Just the same, to Thoreau’s now famous “I have traveled a good deal in Concord: and everywhere in shops and offices and fields, the inhabitants have appeared to me to be doing penance in a thousand remarkable ways,” he—or she—has this to say:

“The lecturer gave a very strange account of the state of affairs at Concord. In the shops and offices were large numbers of human beings suffering tortures to which those of the Brahmins are mere pastimes. We cannot say whether this was in jest or in earnest. If a joke, it was a most excruciating one—if true, the attention of the Home Missionary Society should be directed to that quarter forthwith.”

The reviewer concludes:

“With all deference to the sagacity of those who can see a great deal where there is little to be seen—hear much where there is hardly anything to be heard—perceive a wonderful depth of meaning where, in fact, nothing is really meant, we would take the liberty of expressing the opinion that a certain ingredient to a good lecture was, in some instances, wanting.”

So much for the most famous chapter of Walden, a book destined to stand alongside such classics of the American Renaissance as Moby-Dick, The Scarlet Letter and Leaves of Grass (all published within the same five-year period) and to remain in print since it was first published in 1854.

Gloucester, unlike Salem,” Walter Harding concludes, “had had enough of Thoreau.” There is no record of his ever having been invited to lecture here again.

Leaving Gloucester, Thoreau went on to speak before large and approving audiences from Concord, Massachusetts to Portland, Maine. Publisher Horace Greeley devoted an entire editorial page of the New York Tribune, on April 2, 1849, to the success of Thoreau’s lecture tour.

“There is not a young man in the land—and very few old ones,” Greeley wrote, “who would not profit by an attentive hearing of that lecture.”

When Thoreau next traveled to Gloucester it was ten years later, in 1858; and he came not as a lyceum lecturer but as a typical late summer or early fall visitor of the time, with a pack on his back, and probably, as the reviewer of the News had written, worshipping God “out-doors in old clothes.”

The Henry David Thoreau who arrived in Gloucester on September 22, 1858, was a somewhat different person from the Walden hermit whose lyceum lecture here ten years earlier had seemed for the most part to have fallen on deaf ears. For one thing, he was older. He appeared to his friends as a more substantial yet serene presence in their midst. Many would attribute this to the fact that he had published two books of astonishing originality and force of expression—A Week on the Concord and Merrimack Rivers and Walden—the making of which had doubtless solidified his character, integrating many of his interests and concerns, especially his ability to observe and write about nature and the outward world, while also describing the inward world of his own thoughts and feelings.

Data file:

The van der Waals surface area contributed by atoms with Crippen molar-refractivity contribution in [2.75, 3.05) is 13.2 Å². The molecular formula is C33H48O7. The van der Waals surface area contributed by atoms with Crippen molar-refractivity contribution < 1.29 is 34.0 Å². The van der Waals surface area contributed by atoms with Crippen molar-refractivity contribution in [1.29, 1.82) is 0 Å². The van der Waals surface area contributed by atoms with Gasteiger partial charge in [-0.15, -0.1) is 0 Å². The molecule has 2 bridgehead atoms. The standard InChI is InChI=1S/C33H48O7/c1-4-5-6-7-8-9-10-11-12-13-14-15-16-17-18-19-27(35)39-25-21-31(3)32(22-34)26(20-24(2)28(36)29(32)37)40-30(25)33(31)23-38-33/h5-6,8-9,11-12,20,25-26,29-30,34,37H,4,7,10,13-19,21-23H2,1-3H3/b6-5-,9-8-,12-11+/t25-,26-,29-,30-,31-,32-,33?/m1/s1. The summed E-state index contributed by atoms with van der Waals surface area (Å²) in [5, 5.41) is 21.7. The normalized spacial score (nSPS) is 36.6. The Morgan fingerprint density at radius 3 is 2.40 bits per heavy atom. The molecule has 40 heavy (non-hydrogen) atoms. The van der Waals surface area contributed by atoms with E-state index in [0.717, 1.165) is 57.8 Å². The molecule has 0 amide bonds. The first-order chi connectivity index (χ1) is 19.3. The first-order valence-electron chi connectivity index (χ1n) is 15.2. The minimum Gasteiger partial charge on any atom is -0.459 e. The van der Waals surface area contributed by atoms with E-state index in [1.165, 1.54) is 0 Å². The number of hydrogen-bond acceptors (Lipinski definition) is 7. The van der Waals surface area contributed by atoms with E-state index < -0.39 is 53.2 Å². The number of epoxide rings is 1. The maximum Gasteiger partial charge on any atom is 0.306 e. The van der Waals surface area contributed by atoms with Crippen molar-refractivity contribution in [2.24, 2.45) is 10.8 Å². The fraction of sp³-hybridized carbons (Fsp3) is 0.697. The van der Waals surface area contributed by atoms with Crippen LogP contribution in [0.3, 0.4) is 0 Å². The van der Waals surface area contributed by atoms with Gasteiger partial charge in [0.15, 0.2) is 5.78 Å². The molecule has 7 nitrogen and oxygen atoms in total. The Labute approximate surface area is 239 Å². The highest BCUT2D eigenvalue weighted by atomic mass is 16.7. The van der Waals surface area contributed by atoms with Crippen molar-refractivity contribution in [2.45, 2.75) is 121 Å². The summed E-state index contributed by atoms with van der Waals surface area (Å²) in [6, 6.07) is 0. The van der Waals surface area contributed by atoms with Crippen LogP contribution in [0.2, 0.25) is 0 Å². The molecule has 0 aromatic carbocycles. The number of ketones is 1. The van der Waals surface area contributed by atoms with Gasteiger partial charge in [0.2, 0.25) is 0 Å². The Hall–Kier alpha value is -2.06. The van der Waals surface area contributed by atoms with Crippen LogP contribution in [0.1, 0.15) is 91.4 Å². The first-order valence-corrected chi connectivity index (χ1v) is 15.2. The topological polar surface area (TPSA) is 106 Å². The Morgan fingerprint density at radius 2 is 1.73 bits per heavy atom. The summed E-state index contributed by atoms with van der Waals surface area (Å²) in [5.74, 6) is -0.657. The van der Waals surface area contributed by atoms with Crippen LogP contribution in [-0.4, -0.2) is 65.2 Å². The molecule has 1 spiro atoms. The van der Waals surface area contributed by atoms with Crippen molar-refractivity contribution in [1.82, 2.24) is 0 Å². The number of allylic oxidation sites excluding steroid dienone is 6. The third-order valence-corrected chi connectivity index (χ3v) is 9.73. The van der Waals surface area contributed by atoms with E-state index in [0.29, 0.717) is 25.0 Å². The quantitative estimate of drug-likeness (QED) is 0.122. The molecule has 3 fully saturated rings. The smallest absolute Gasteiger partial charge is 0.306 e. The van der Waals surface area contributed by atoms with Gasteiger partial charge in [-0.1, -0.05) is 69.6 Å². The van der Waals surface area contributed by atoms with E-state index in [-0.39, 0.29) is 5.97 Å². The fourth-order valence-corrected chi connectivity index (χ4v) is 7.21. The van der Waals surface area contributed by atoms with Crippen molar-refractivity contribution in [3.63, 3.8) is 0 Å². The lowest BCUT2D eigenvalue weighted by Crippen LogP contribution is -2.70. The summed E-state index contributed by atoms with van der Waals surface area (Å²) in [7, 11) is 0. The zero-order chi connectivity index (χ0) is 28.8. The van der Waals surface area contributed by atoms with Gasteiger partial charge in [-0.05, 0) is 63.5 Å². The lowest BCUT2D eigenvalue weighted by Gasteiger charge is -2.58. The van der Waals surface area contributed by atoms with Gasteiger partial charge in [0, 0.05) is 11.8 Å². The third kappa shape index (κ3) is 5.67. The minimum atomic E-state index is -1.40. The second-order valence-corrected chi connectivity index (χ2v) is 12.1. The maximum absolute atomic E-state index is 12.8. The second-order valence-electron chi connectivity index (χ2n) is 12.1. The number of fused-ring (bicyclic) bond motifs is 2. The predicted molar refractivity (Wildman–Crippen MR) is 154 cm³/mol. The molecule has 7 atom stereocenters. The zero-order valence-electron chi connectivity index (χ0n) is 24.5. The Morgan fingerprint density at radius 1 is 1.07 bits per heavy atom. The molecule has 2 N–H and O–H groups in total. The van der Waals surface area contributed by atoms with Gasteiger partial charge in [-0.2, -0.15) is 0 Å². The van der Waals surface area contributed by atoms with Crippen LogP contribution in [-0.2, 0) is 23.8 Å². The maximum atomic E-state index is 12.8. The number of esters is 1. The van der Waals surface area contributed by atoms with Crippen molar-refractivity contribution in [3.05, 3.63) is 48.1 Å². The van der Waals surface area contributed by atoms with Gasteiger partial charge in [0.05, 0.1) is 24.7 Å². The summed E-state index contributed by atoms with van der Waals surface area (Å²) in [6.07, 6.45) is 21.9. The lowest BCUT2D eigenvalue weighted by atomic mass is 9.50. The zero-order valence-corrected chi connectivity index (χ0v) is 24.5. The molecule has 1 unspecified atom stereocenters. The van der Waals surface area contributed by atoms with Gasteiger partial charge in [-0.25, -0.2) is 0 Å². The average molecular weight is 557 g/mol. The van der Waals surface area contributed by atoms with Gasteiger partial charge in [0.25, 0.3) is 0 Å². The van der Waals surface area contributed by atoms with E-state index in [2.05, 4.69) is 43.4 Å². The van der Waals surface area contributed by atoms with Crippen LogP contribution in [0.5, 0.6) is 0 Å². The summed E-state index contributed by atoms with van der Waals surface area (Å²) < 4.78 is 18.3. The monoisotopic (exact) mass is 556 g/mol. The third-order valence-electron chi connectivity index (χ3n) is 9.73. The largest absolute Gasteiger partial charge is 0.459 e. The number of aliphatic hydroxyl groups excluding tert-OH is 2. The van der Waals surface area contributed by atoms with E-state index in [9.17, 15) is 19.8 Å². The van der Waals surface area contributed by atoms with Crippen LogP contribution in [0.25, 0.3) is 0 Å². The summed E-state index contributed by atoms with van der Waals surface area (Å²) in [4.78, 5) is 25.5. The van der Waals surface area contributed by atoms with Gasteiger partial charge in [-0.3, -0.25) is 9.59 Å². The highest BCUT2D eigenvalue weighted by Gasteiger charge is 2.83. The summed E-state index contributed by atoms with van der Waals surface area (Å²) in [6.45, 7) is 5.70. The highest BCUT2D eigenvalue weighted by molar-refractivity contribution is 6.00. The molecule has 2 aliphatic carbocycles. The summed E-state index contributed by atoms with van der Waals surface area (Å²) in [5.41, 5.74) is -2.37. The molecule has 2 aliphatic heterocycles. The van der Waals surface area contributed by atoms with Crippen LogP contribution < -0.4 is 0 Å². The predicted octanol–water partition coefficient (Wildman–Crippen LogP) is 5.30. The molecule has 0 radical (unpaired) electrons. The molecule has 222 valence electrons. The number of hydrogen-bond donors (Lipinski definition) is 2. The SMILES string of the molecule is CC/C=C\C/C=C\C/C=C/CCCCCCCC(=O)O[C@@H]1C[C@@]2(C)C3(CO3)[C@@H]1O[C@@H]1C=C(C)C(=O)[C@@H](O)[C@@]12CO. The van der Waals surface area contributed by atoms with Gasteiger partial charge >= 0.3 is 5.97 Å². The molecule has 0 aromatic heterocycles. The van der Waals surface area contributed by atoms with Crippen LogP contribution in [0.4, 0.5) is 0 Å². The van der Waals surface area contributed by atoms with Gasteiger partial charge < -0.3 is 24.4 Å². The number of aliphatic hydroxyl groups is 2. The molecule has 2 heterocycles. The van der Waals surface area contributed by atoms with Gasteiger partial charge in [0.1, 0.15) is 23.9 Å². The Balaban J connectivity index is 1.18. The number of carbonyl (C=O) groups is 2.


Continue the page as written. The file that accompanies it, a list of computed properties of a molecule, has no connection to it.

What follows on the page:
A Week, published in 1849, a year after his first visit to Cape Ann, did not sell well. Unable at first to find a publisher who would take the manuscript at his own risk, Thoreau had finally paid Emerson’s publisher, James Munroe of Boston, to bring out his first book, which had been ten years in the making. Undaunted by the book’s poor sale (a recent rare copy sold for $19,500) and even poorer critical reception, Thoreau took back 706 unsold copies from an initial printing of 1,000, placed them on his personal bookshelves in the attic of his family’s home in Concord, where he had his room, commenting wryly in his journal:

“I have now a library of nearly 900 volumes, over 700 of which I wrote myself.”

But those who had read A Week and who had truly understood it were well aware of its importance. The young naturalist and teacher, fresh out of Harvard when he made that trip on the rivers with his brother John, in 1839, was already predicting the impact of industrialization on the agrarian life and rural ecology of the New England of his time. Thoreau was the first writer to warn us about the adverse effects upon our waterways and the air we breathe of the new mills and factories under construction in the Merrimack Valley. In A Week and subsequent writings and lectures he pointed out how the once-clear waters of the great Merrimack were running purple and black from the dyes of Manchester’s cotton mills. He also noted the emergence of an entirely new kind of pollution in America—noise pollution—a result of the railroads and the new technologies of the factory system, which he also felt had the chilling effect of turning its laborers into human machinery.

In his imaginative use of local history and in the precision and accuracy of Thoreau’s descriptions of the places he and John visited during their travels on and off the two rivers, A Week stands today as one of the last visions of a pristine rural America before the Industrial Revolution destroyed its human scale agrarian economy forever.

Unlike A Week, Walden sold well when it was first published in 1854. As particular as Thoreau’s experience in the Concord woods had been—Henry James called it “parochial”—the book told a universal story. In detailing his encounter with the divinity and with himself at edge of the “holy well” of Walden Pond through all the seasons of the year, Thoreau gave us “one of the last great religious books of the West,” according to poet Gerrit Lansing.

As a rejoinder to those skeptics, mostly journalists, who poked fun at his “out-door religion,” Thoreau wrote in “Slavery in Massachusetts,” one of his most scathing essays, “We are not a religious people, but we are a nation of politicians. We do not care for the Bible, but we do care for the newspaper!”